3. Yeay! Our kids can tell you all about Caesar Chavez and global warming/cooling/change of climate (whatever the term is now), and how great it is that an Afro-American/Black guy/person of colour/minority/negro/American/person “invented” the peanut. The mentally retarded/pyros/kids having kids/ignoramuses can “graduate” from high school with a REAL diploma. The Mexican kids (when not hanging out with other Mexican kids) can “talk” to other kids. Our 11th graders can put a condom on a cucumber and get an abortion without their parents knowing, but can’t talk to the ROTC without a countersigned triplicate form from their parents(/baby daddy), signed off-campus of course. Yeay us!! But our best and brightest can’t do science. At least WE ARE ALL EQUAL! Congrats America! You want to drag the best down so the stupid kids don’t “feel bad about themselves”? You did it!! NO ONE CAN DO SCIENCE NOW!! We really are all equal. I feel so much better, knowing that my kids won’t be the ones to show up the stupid/retarded/mentally challenged/non-English speaking kids in class. And it’s all about “feeling good” and “not hurting feelings.”

    Want progress in science? Support the brightest: Honors programs. Ditch the “special education” classes. Ditch the “ethnic studies” programs. Teach to the top, and not the bottom. The county will need people to build roads and ditches. No shame in that. EDUCATION is for those who WANT TO LEARN. If you want to goof off and “celebrate your heritage,” attend a La Raza function. Apply what you learn there to the real world (HAHAHAHAHAHAHAHA!!!) Let those who show aptitude for learning excel. Let those who show aptitude for digging ditches, dig ditches, and those who “celebrate their heritage,” err… “celebrate their heritage,” I guess. Let us know how that works out for you when you try to buy a house or a car.


  4. The great thing about the US is that anyone could be successful with hard work.

    Our standardized tests are driving this. Teachers have no incentive to work with exceptional students. Those students can pass the standardized test without help at school. The teacher must focus all of his resources on the students at risk for failing the standardized tests in order to “game” the system. As long as we look at a pass rate on a test as our measure of teacher productivity, we will continue to see this dilution of our educational system.

    … Also we don’t spend enough on k-12 education



  5. Well, California schools were going in the crapper well before the relatively recent standardized testing craze. You may be right about the pitfalls of standardized testing, but the testing is a reaction to the root cause, not the root cause itself.

    The overbearing political power gained by the CTA in recent decades has made it a lot easier for mediocre teachers to hold their jobs and ride out until retirement, but it has been a detriment to the education of our youth.

    Add to that the fact that we have seen serious slips in parents taking basic responsibility for the welfare of their own kids. 57% of kids in Sacramento now qualify for school breakfast…and we all know this is complete BS on the part of many of these parents. Look at the huge increase in out of wedlock birth rates, and the accompanying rates of kids growing up without fathers in the household, or being raised by aunty and nana.

    And add to that you kids that speak no English sucking up already scarce school resources. When I was a kid growing up in the midwest my school would’ve thought you were crazy if you tried to enroll a kid who didn’t speak English, but now it’s so common most Californians don’t even stop for a moment to think about how crazy that sounds.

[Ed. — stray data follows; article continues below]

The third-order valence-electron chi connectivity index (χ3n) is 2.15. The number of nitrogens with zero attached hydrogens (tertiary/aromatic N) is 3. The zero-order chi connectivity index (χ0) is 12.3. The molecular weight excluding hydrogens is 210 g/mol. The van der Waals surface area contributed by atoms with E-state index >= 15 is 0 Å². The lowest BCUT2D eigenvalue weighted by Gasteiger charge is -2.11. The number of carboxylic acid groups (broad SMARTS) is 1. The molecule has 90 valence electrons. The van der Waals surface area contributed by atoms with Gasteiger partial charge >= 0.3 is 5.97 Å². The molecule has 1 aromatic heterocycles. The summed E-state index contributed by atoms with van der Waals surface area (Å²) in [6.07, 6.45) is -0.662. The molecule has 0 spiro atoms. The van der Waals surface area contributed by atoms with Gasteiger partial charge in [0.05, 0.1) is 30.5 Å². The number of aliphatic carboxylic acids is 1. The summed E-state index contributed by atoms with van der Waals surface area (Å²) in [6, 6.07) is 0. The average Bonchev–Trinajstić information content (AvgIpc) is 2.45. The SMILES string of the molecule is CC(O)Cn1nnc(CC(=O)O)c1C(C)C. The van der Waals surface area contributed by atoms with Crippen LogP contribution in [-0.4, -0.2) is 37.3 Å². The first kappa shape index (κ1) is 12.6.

And when the schools are teaching ESL (funny how we all know what that acronym means, eh?) they are babysitting disruptive hoodlums who are kept in classroom seats because the district gets federal dollars for every butt that is in a seat.

    We all know what the answers are here. But frankly the parents that give a damn enough to do some about either put their kids in private school or home-school. I spent lots of time in 3rd world countries like Philippines, where public schools are so pathetically bad that even the poorest find a way to send their kids to Catholic school instead. It appears that’s the glide path we are on right now.


  6. @cogmeyer- I taught ESL for several years and really enjoyed working with the students in those classes. Most of them came from countries where teachers are still respected, and they appreciated the effort I took to teach them proper grammar and writing fundamentals. My native-born English-speaking students on the other hand were the ones who had the worst attitude towards learning. They seemed to think I was there to entertain them, or that I was a teacher-bot who would happily repeat my lesson just for them because they left class to take a call on their cellphones or “didn’t feel like being there.”

    In regards to teachers and union protection, teachers get blamed for a lot of problems in the schools, but there is a matrix of factors that complicate public education. You touched on some of them—mixing underachieving/learning disabled students with students who are either naturally gifted or who receive extra reinforcement at home; parents who either don’t care about their kids’ performance in school or worst, lack in themselves intellectual curiosity and rigor; the lack of interest and unwillingness to pursue “difficult” subjects like science and math among even affluent Americans. But you add the chronic underfunding of public schools that has gone on for almost 12 years, the crappy state of teacher salaries (who wants to enter a profession that pays beginners $24,000 a year when you graduate with a debt of over $40,000 in student loans?), and other education policies that add to the burden of already overstretched teachers—the “mainstreaming” of physically and intellectually disabled students, standardized testing that places the burden on the teacher to have all of his/her students pass, state requirements to teach, among other subjects, sex education, cultural diversity (what ever happened to foreign languages?), manners, and in some places, “intelligent design” alongside evolution—and you get a system on the verge of collapse. But as someone who has worked in the public college system for most of my career, I refuse to give up on my local schools. Free, egalitarian education is key to U.S. democracy; to dump poor, underachieving students to the public system while students from affluent, educated families leave for private schools is abandoning the founding principles of our country and California in particular.